Coming soon to your neighborhood

Would you like to learn how to conduct efficient and refined literature searches using evidence-based principles, com­pile print and electronic bibliographies, access the full text of articles, and evaluate authoritative consumer information on behalf of your pa­tients? 

Would the addition of audio and video continuing education re­sources make the session even more attractive? What if the workshop were actually coming to your neighborhood? 

The College Library, in collaboration with the UBC School of Medicine’s Continuing Professional Development, is taking its course, Finding Medical Evidence—Supporting Patient Care (Using the Internet to your advantage), on the road. This half-day interactive workshop is ac­credited for up to 3.5 Mainpro-M1 and Section 1 study credits. 

Courses have already been presented in Vic­toria, Comox, Pemberton, Cranbrook, Trail and Nelson, and future ones are scheduled for Prince George (21 November) and Burnaby (30 January). For full details and registration information, see UBC CPD’s web site: If you would be interested in hosting a session at your hospital, give the library a call at 604 733-6671 or send an e-mail to

The library is committed to providing the best in electronic and print resources to College members and recognizes that instruction in their use is often the first step. Research indicates that hands-on interactive in­struction in online searching enhances confidence, search strategy formulation, and outcome satisfaction. All that and it’s close to home.

—Karen MacDonell
—Robert Melrose
—Judy Neill
College Librarians

Karen MacDonell, PhD, MLIS, Robert Melrose, Judy Neill. Coming soon to your neighborhood. BCMJ, Vol. 51, No. 9, November, 2009, Page(s) 400 - College Library.

Above is the information needed to cite this article in your paper or presentation. The International Committee of Medical Journal Editors (ICMJE) recommends the following citation style, which is the now nearly universally accepted citation style for scientific papers:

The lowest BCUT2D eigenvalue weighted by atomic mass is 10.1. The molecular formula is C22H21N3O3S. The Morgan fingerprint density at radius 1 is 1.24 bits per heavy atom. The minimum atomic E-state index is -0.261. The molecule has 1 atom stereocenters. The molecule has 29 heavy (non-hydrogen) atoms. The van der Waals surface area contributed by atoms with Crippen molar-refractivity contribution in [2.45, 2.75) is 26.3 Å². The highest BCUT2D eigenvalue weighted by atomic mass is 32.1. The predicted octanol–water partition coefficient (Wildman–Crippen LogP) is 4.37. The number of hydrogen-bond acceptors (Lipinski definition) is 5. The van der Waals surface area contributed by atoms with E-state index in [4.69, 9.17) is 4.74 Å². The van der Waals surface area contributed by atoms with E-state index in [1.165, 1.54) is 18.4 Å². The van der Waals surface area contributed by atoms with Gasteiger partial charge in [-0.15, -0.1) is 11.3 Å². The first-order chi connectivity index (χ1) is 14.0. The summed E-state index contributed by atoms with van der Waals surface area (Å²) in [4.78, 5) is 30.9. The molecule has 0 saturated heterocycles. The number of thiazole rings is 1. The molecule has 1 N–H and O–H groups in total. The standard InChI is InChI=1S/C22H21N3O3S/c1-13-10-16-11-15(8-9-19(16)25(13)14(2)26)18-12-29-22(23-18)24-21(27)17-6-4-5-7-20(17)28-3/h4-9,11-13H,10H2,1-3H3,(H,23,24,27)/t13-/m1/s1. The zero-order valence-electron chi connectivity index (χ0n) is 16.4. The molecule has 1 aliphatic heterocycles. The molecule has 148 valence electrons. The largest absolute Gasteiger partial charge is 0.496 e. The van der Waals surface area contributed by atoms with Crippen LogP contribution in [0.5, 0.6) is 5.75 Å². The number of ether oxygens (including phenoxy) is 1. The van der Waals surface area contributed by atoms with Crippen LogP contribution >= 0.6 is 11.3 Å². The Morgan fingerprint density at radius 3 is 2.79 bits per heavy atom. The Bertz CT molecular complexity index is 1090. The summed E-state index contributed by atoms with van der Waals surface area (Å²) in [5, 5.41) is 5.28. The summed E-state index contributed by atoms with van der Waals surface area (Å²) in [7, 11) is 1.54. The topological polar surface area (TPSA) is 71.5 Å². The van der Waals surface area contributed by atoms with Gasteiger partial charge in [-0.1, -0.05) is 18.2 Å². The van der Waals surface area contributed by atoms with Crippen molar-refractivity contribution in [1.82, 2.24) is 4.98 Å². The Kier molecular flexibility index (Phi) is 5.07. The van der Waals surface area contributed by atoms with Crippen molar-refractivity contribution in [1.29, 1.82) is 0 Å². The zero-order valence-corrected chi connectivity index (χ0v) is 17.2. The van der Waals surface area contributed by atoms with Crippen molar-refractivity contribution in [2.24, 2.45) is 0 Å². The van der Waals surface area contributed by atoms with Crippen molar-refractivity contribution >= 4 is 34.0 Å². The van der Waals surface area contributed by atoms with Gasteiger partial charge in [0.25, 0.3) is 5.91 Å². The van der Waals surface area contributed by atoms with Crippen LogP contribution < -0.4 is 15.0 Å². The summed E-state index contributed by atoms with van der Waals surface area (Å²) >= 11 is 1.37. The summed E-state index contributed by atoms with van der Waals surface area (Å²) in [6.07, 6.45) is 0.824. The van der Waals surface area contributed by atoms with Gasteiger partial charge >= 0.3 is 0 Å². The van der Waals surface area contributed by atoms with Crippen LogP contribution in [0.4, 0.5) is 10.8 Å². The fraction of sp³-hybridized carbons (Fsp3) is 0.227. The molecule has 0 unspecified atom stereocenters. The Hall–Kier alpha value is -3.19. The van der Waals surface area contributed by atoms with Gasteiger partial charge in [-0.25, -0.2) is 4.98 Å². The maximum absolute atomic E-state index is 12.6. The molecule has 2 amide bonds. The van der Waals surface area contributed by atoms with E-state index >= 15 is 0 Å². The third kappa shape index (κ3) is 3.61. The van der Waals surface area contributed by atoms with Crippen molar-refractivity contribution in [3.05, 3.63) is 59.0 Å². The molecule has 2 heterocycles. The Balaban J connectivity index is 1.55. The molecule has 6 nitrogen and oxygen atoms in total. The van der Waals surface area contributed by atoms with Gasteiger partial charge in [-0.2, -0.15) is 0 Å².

Halpern SD, Ubel PA, Caplan AL, Marion DW, Palmer AM, Schiding JK, et al. Solid-organ transplantation in HIV-infected patients. N Engl J Med. 2002;347:284-7.

About the ICMJE and citation styles

The ICMJE is small group of editors of general medical journals who first met informally in Vancouver, British Columbia, in 1978 to establish guidelines for the format of manuscripts submitted to their journals. The group became known as the Vancouver Group. Its requirements for manuscripts, including formats for bibliographic references developed by the U.S. National Library of Medicine (NLM), were first published in 1979. The Vancouver Group expanded and evolved into the International Committee of Medical Journal Editors (ICMJE), which meets annually. The ICMJE created the Recommendations for the Conduct, Reporting, Editing, and Publication of Scholarly Work in Medical Journals to help authors and editors create and distribute accurate, clear, easily accessible reports of biomedical studies.

An alternate version of ICMJE style is to additionally list the month an issue number, but since most journals use continuous pagination, the shorter form provides sufficient information to locate the reference. The NLM now lists all authors.

BCMJ standard citation style is a slight modification of the ICMJE/NLM style, as follows:

  • Only the first three authors are listed, followed by "et al."
  • There is no period after the journal name.
  • Page numbers are not abbreviated.

For more information on the ICMJE Recommendations for the Conduct, Reporting, Editing, and Publication of Scholarly Work in Medical Journals, visit

BCMJ Guidelines for Authors

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